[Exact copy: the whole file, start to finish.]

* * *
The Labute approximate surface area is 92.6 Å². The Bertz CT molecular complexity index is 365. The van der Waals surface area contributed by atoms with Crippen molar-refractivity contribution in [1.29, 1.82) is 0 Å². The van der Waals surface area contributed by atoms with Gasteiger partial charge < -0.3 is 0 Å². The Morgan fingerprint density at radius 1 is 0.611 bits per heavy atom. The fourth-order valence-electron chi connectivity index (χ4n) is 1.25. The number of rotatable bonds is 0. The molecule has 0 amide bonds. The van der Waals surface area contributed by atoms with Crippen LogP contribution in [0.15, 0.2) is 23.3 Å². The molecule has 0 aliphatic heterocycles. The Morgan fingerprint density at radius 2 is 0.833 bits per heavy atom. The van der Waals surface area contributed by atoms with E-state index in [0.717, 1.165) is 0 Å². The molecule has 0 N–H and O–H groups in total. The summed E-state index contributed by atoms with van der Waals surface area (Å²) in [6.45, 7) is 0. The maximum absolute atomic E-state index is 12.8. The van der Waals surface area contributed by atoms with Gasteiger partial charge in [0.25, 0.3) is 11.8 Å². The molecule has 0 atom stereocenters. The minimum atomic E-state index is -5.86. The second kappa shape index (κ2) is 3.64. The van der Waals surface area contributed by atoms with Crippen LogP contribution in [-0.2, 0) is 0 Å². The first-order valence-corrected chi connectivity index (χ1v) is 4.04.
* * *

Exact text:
The Labute approximate surface area is 92.6 Å². The Bertz CT molecular complexity index is 365. The van der Waals surface area contributed by atoms with Crippen molar-refractivity contribution in [1.29, 1.82) is 0 Å². The van der Waals surface area contributed by atoms with Gasteiger partial charge < -0.3 is 0 Å². The Morgan fingerprint density at radius 1 is 0.611 bits per heavy atom. The fourth-order valence-electron chi connectivity index (χ4n) is 1.25. The number of rotatable bonds is 0. The molecule has 0 amide bonds. The van der Waals surface area contributed by atoms with Crippen LogP contribution in [0.15, 0.2) is 23.3 Å². The molecule has 0 aliphatic heterocycles. The Morgan fingerprint density at radius 2 is 0.833 bits per heavy atom. The van der Waals surface area contributed by atoms with E-state index in [0.717, 1.165) is 0 Å². The molecule has 0 N–H and O–H groups in total. The summed E-state index contributed by atoms with van der Waals surface area (Å²) in [6.45, 7) is 0. The maximum absolute atomic E-state index is 12.8. The van der Waals surface area contributed by atoms with Gasteiger partial charge in [0.25, 0.3) is 11.8 Å². The molecule has 0 atom stereocenters. The minimum atomic E-state index is -5.86. The second kappa shape index (κ2) is 3.64. The van der Waals surface area contributed by atoms with Crippen LogP contribution in [-0.2, 0) is 0 Å². The first-order valence-corrected chi connectivity index (χ1v) is 4.04.